Think back to when you last played Dungeons & Dragons. If you haven’t played before, don’t worry. I’ll keep the references shallow. You only have to know we generate character stats by rolling dice (usually 20-sided ones). You can play along at home if you have a few of them on hand!

A D20 and D8 Dice

Let’s pretend you’re going to be reborn. Your current body and mind, your friends and family, your possessions and reputation, your education and experience, gone. You’re going to be born fresh to a family you don’t know, in an unfamiliar place.

Everything will be randomly selected, and you have no say in any of it. You don’t get to decide where you roll 20s, and where you roll 1s. Do you think you’ll do better with this re-roll, or do you think the odds are against you?

Let’s break the probabilities down and see our chances for various character traits.

Income Level

Using the What Percent Am I calculator from Wall Street Journal, let’s see what our dice rolls mean.

  • You have to roll a perfect 20 to be in the top 5% of household income (~$120,000 a year or more).
  • If you roll a 15–19, you’re in the middle class (~$50,000+).
  • Rolling 11–14 places you in the working class.
  • If you roll anything from a 10 or lower, you’re in poverty line range (depending on where you live).

Yup. You have a nearly 50% chance to be born poor.

The real world turned out a bit different from the 25% chance we thought we had to live in a mansion while playing M.A.S.H. in middle school.

The MASH game
I was devastated to learn I’d never marry Ferris Bueller and drive into the Paris sunset in my Bitchin’ Camaro

Maybe we should have called it M.A.A.A.A.S.S.S.S.S.S.S.S.S.S.H.H.H.H.H.


We’re slightly more likely to be born male, but the margin is small enough to flip a coin for it. If your coin flip lands on female*, your personal contribution to the income we rolled above will be reduced by 21%.

But hey, at least you get to have other people decide for you what you can do with your own body. You get to have lots of flirty conversations with creepy people on the streets whenever you leave the house by yourself. Your TV will tell you what you can wear and who you should have sex with. You get these nice little conveniences and services for paying the 21% vagina tax.

Comic portraying a woman being told she could have her father's nice office one day if she were a man

(* This would be more accurately described “not male” if you don’t subscribe to the gender binary. The vagina tax would be a “not-appearing-to-have-a-penis tax” instead too, but it didn’t roll off the keyboard as nicely.)


Now we’ll roll your racial stats. Your race will affect your everyday life to a varying degree based on which group you get visually assessed as, and many of your economic opportunities will also be affected. Sometimes you’ll see this happening, but most of the time it will go on behind the scenes.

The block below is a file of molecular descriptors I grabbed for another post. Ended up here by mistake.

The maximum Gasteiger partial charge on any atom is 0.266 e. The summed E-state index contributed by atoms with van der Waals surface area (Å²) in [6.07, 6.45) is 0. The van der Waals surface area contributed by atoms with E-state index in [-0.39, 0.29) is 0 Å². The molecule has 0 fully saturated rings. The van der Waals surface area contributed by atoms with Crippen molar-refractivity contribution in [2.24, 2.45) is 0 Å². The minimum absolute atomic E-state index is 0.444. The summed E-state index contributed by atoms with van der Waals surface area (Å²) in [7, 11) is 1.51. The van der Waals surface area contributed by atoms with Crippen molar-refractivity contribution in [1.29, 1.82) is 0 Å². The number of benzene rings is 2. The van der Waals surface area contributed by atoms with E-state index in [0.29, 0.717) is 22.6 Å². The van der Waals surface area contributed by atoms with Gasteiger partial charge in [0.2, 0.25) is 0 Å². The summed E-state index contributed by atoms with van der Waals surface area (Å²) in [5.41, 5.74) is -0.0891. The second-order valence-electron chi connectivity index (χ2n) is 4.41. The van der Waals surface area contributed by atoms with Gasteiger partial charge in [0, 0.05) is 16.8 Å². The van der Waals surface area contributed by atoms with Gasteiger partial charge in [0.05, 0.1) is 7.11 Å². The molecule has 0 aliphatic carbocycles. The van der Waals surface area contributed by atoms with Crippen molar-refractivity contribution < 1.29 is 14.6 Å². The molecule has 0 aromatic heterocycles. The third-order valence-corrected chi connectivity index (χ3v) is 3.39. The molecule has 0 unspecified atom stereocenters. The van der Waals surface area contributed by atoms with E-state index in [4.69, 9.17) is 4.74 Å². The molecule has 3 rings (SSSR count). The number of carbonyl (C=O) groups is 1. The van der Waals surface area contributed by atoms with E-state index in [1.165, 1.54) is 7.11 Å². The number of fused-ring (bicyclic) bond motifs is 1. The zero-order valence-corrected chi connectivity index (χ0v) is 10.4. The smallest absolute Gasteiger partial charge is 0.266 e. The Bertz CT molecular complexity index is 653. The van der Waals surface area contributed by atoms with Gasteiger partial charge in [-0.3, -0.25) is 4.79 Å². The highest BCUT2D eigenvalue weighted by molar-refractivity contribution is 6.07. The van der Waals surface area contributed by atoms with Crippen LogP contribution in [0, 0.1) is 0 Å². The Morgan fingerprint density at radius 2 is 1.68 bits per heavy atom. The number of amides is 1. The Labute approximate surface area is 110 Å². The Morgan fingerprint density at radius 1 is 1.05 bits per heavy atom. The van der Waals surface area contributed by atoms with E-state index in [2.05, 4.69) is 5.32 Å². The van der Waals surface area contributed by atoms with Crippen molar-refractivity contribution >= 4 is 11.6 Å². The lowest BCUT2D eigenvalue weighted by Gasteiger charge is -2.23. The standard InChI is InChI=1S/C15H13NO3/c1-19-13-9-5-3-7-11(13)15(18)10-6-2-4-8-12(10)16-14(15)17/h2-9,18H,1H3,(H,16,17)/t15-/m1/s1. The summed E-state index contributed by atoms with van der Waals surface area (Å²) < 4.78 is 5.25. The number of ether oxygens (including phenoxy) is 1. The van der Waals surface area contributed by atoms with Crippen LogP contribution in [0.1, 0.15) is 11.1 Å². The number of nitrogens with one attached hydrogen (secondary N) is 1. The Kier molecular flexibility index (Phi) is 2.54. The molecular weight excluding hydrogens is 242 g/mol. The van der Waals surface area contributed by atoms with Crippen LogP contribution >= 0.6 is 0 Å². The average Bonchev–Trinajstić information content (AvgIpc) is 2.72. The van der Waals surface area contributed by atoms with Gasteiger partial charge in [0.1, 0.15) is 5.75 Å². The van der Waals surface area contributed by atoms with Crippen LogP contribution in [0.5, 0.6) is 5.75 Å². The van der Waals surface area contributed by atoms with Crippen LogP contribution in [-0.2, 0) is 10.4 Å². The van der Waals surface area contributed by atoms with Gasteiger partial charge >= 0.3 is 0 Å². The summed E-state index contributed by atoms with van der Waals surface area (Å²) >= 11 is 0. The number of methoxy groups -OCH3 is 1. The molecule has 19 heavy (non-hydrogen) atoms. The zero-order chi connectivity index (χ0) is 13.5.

A parody workplace sensitivity video about white fragility.
From an EXCELLENT video.

These odds are raw percentages, so you may want a 100-sided die for it.

  • 62% chance to be born white
  • 18% chance to be born hispanic
  • 12% chance to be born black
  • 6% chance to be born Asian
  • 3% chance to be born “Other” (on most surveys)

Being placed into the “other” category means you’ll be treated as one of the other specifically named categories based on your skin color. It’s a wild card of discrimination!

Sexual Orientation

4/10 LGBT Youth report that their community is not accepting of them.

You have roughly a 3.5% chance to be born non-heterosexual based on a UCLA study. This percentage includes people who consider themselves non-binary or transgender, but doesn’t take into account people who are closeted. For the sake of my D&D metaphor, we’ll say your new character qualifies as some degree of “Queer” if you roll a 20.

Orientation doesn’t affect income as much as some early studies claimed, but your quality of life will definitely differ from most. Your childhood will be rough at varying degrees depending on where you live. If you manage to get through the first 20-ish years of your life relatively unscathed, you’ll hopefully find it gets better. And by better, I mean it eventually improves to become similar to how cis heterosexuals have it.


According to the Census, nearly 20% of Americans report they have a disability. If you roll a 20-sided die and get a 1–4, you get one too. Because disabilities cover a wide range of experiences, I’ll leave it up to your imagination.

If you think disability is a sweet deal that gets you all the government cheese you want, you’ll be disappointed. Not only do you have challenges most others don’t, but some people will resent you for it as if it were an advantage. Welcome to the miracle of concentrated media ownership.